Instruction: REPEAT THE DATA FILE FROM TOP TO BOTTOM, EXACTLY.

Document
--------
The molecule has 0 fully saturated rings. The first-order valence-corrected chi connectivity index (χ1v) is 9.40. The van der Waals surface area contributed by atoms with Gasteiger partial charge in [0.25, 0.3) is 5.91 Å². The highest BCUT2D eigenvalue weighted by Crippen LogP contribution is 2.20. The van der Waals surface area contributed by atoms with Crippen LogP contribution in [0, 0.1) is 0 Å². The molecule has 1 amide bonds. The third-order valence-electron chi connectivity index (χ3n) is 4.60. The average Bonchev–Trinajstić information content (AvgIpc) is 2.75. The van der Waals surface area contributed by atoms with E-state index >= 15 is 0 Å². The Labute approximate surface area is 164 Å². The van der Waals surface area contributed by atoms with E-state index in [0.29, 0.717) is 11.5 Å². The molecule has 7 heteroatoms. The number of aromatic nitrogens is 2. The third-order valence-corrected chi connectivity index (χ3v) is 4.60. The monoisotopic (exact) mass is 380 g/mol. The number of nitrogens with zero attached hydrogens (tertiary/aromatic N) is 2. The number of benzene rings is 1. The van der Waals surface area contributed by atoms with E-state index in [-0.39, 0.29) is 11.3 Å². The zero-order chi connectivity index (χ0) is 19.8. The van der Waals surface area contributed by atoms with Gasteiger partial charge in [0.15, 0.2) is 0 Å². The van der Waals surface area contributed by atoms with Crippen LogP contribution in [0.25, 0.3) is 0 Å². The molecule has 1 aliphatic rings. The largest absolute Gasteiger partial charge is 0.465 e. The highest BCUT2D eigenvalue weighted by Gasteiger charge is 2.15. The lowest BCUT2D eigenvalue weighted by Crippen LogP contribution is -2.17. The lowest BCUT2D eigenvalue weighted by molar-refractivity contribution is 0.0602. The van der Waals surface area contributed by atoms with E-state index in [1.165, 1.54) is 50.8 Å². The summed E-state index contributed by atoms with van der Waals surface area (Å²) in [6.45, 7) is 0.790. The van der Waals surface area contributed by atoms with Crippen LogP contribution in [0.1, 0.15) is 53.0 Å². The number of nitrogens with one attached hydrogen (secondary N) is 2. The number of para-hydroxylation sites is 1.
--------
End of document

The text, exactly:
The molecule has 0 fully saturated rings. The first-order valence-corrected chi connectivity index (χ1v) is 9.40. The van der Waals surface area contributed by atoms with Gasteiger partial charge in [0.25, 0.3) is 5.91 Å². The highest BCUT2D eigenvalue weighted by Crippen LogP contribution is 2.20. The van der Waals surface area contributed by atoms with Crippen LogP contribution in [0, 0.1) is 0 Å². The molecule has 1 amide bonds. The third-order valence-electron chi connectivity index (χ3n) is 4.60. The average Bonchev–Trinajstić information content (AvgIpc) is 2.75. The van der Waals surface area contributed by atoms with E-state index >= 15 is 0 Å². The Labute approximate surface area is 164 Å². The van der Waals surface area contributed by atoms with E-state index in [0.29, 0.717) is 11.5 Å². The molecule has 7 heteroatoms. The number of aromatic nitrogens is 2. The third-order valence-corrected chi connectivity index (χ3v) is 4.60. The monoisotopic (exact) mass is 380 g/mol. The number of nitrogens with zero attached hydrogens (tertiary/aromatic N) is 2. The number of benzene rings is 1. The van der Waals surface area contributed by atoms with E-state index in [-0.39, 0.29) is 11.3 Å². The zero-order chi connectivity index (χ0) is 19.8. The van der Waals surface area contributed by atoms with Gasteiger partial charge in [0.15, 0.2) is 0 Å². The van der Waals surface area contributed by atoms with Crippen LogP contribution in [0.25, 0.3) is 0 Å². The molecule has 1 aliphatic rings. The largest absolute Gasteiger partial charge is 0.465 e. The highest BCUT2D eigenvalue weighted by Gasteiger charge is 2.15. The lowest BCUT2D eigenvalue weighted by Crippen LogP contribution is -2.17. The lowest BCUT2D eigenvalue weighted by molar-refractivity contribution is 0.0602. The van der Waals surface area contributed by atoms with E-state index in [1.165, 1.54) is 50.8 Å². The summed E-state index contributed by atoms with van der Waals surface area (Å²) in [6.45, 7) is 0.790. The van der Waals surface area contributed by atoms with Crippen LogP contribution in [0.1, 0.15) is 53.0 Å². The number of nitrogens with one attached hydrogen (secondary N) is 2. The number of para-hydroxylation sites is 1.